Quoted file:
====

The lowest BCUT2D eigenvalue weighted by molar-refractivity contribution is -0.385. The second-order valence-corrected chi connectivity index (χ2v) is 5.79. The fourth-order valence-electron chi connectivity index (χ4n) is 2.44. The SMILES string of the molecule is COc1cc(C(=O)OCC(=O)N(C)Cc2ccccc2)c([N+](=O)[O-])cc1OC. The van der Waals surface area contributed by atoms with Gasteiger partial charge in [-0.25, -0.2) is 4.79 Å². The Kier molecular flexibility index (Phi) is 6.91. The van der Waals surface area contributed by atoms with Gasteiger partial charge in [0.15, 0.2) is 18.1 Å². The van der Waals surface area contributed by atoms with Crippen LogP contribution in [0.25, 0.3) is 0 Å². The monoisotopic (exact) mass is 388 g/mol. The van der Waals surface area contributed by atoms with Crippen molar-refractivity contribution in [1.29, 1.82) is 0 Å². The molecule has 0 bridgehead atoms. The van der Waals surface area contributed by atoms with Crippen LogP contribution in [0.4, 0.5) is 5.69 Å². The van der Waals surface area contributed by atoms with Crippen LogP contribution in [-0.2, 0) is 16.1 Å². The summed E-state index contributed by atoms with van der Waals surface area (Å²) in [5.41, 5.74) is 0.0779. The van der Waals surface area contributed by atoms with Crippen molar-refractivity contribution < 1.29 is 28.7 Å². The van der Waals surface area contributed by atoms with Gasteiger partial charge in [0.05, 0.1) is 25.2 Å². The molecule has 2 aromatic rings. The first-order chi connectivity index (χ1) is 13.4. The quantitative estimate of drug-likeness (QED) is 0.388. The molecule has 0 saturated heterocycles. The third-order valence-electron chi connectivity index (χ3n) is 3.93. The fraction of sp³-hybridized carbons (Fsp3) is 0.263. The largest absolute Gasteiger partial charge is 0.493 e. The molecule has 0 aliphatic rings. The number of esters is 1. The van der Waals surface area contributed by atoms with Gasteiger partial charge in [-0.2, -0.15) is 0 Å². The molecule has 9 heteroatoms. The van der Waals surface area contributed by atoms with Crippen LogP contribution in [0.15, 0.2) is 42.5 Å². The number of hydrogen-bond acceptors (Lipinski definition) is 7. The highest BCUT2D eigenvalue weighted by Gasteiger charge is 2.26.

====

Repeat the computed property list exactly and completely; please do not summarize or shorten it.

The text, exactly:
The lowest BCUT2D eigenvalue weighted by molar-refractivity contribution is -0.385. The second-order valence-corrected chi connectivity index (χ2v) is 5.79. The fourth-order valence-electron chi connectivity index (χ4n) is 2.44. The SMILES string of the molecule is COc1cc(C(=O)OCC(=O)N(C)Cc2ccccc2)c([N+](=O)[O-])cc1OC. The van der Waals surface area contributed by atoms with Gasteiger partial charge in [-0.25, -0.2) is 4.79 Å². The Kier molecular flexibility index (Phi) is 6.91. The van der Waals surface area contributed by atoms with Gasteiger partial charge in [0.15, 0.2) is 18.1 Å². The van der Waals surface area contributed by atoms with Crippen LogP contribution in [0.25, 0.3) is 0 Å². The monoisotopic (exact) mass is 388 g/mol. The van der Waals surface area contributed by atoms with Crippen molar-refractivity contribution in [1.29, 1.82) is 0 Å². The molecule has 0 bridgehead atoms. The van der Waals surface area contributed by atoms with Crippen LogP contribution in [0.4, 0.5) is 5.69 Å². The van der Waals surface area contributed by atoms with Crippen LogP contribution in [-0.2, 0) is 16.1 Å². The summed E-state index contributed by atoms with van der Waals surface area (Å²) in [5.41, 5.74) is 0.0779. The van der Waals surface area contributed by atoms with Crippen molar-refractivity contribution < 1.29 is 28.7 Å². The van der Waals surface area contributed by atoms with Gasteiger partial charge in [0.05, 0.1) is 25.2 Å². The molecule has 2 aromatic rings. The first-order chi connectivity index (χ1) is 13.4. The quantitative estimate of drug-likeness (QED) is 0.388. The molecule has 0 saturated heterocycles. The third-order valence-electron chi connectivity index (χ3n) is 3.93. The fraction of sp³-hybridized carbons (Fsp3) is 0.263. The largest absolute Gasteiger partial charge is 0.493 e. The molecule has 0 aliphatic rings. The number of esters is 1. The van der Waals surface area contributed by atoms with Gasteiger partial charge in [-0.2, -0.15) is 0 Å². The molecule has 9 heteroatoms. The van der Waals surface area contributed by atoms with Crippen LogP contribution in [0.15, 0.2) is 42.5 Å². The number of hydrogen-bond acceptors (Lipinski definition) is 7. The highest BCUT2D eigenvalue weighted by Gasteiger charge is 2.26.